Social Networking: Collaborating Minds Are Better than One

By Elizabeth Bennett  |  Posted 2007-12-05 Email Print this article Print
 
 
 
 
 
 
 

A confluence of market, economic and organizational trends are paving the way for increased collective learning and productivity in the enterprise.

For many IT departments, it seemed like the laser focus on cost cutting for the better part of the last decade would never cease, but the pendulum is starting to swing. A new report cites a confluence of market, economic and organizational trends including social networking that are paving the way for increased collaboration in the enterprise.

Thriving in today's marketplace requires something new: A concentration on innovation and a response to shifting workplace demographics to meet the demands of young workers, according to Mike Gotta, principal analyst at Burton Group, an IT research and consulting firm in Midvale, Utah.

Gotta, who authored a November research report about a collaboration renaissance in the enterprise, notes the emergence of a new kind of company that will rely heavily on socially oriented communication and collaboration tools like Web logs, wikis, tags and social networking platforms for knowledge management and transfer.

"These trends are creating a perfect storm, making Enterprise 2.0 a relevant topic for business and IT strategists," says Gotta.

Executives are focused on enhancing growth and innovation and increasingly they are realizing that ideas and random connections can occur at anytime across the dimensions of a business, including externally with customers and partners.

*Watch more about Web 2.0 in the Workplace in this related video.

To that end, Gotta says businesses are beginning to invest in the cultivation of serendipitous moments that yield unpredictable results. For example, if an employee blogs about a problem he's having with certain aspects of a product launch, another employee who has experienced similar problems might read the entry and post a comment with suggestions of how to address the situation. In that case, says Gotta, not only does the blogger benefit, but so does anyone who reads the blog.

Euan Semple, a London-based consultant who has worked with dozens of large companies on the cultural and technological transition to using social software, cites such collective responsibility as a key byproduct of collaboration and a force for innovation. "These technologies encourage new self-managing and self-organizing systems that never existed before," Semple says.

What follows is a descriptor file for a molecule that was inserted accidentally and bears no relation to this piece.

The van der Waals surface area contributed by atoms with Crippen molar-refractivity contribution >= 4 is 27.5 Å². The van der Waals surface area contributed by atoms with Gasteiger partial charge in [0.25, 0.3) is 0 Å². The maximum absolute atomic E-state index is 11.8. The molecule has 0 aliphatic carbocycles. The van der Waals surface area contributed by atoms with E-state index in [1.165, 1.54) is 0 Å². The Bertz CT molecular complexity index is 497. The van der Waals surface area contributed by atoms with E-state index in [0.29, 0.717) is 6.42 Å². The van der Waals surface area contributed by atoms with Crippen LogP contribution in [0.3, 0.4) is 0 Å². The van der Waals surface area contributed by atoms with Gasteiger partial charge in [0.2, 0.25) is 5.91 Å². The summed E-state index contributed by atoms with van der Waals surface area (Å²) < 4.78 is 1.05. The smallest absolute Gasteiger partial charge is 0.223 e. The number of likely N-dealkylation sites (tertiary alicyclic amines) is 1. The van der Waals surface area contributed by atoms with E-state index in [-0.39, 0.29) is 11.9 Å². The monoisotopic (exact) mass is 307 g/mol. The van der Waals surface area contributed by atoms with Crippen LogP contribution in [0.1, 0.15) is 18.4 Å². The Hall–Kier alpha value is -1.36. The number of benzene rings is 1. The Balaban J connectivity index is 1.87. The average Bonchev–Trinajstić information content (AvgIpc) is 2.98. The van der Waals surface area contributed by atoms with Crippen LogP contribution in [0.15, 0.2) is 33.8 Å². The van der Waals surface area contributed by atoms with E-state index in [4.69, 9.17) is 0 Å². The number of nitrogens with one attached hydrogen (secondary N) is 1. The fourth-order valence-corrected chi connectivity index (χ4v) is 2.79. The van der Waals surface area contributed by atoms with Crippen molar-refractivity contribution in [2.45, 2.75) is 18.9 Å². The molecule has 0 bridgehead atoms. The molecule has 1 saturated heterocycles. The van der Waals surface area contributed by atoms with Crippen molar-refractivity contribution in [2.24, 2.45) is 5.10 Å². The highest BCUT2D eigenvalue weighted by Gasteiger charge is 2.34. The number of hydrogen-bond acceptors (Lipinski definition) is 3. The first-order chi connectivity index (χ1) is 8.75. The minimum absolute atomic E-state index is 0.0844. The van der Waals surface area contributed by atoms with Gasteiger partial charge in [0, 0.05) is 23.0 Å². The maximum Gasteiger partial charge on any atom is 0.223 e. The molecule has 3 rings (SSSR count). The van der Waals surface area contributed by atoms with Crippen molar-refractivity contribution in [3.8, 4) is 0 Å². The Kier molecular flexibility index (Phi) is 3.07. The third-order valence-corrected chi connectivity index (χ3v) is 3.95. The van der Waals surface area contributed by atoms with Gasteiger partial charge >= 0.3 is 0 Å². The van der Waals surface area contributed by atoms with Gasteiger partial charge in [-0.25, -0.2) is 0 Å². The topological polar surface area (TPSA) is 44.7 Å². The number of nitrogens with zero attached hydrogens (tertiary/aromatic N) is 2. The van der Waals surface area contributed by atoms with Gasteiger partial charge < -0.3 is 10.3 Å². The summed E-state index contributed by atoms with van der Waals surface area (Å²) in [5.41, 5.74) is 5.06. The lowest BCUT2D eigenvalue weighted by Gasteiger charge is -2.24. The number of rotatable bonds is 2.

Innovation isn't the only impetus for deploying collaborative software. Human resource departments are concerned about how organizations can address shifting demographics that are leading companies to employ young people who have high expectations of the work environment and the technologies in it.

"New workers think about and use technology really differently," says Andrew McAfee, an associate professor at Harvard Business School who studies how enterprises are using collaborative software and other Web 2.0 technologies. "Young workers are reflexive users of platform technology like Facebook and MySpace, rather than channel technology, like e-mail and instant messenger."

And that's what they're expecting in the work place, according to McAfee, who coined the term "Enterprise 2.0," referring to an organization that uses software platforms like blogs, wikis, search, social bookmarking and RSS feeds, to enable spontaneous collaboration and capture knowledge internally or with partners and customers.

The key to using these technologies, both Gotta and McAfee emphasize, is not merely to deploy them or even to use them. "We've had collaboration tools for years," Gotta says, "And if you're just blogging to your team, that's not Enterprise 2.0." Using collaboration and communication tools to catalyze secondary and tertiary connections, he says, is what enables the desired network effect of Enterprise 2.0.

There are other factors driving the evolution of Enterprise 2.0, according to Gotta's report, including grass roots movements of employees who experiment with consumer social software for use in the enterprise, however, "It's truly the combination of trends that make large enterprises superb test beds for social software," he says.



 
 
 
 
Senior Writer
Elizabeth has been writing and reporting at Baselinesince its inaugural issue. Most recently, Liz helped Fortune 500 companies with their online strategies as a customer experience analyst at Creative Good. Prior to that, she worked in the organization practice at McKinsey & Co. She holds a B.A. from Vassar College.
 
 
 
 
 
 

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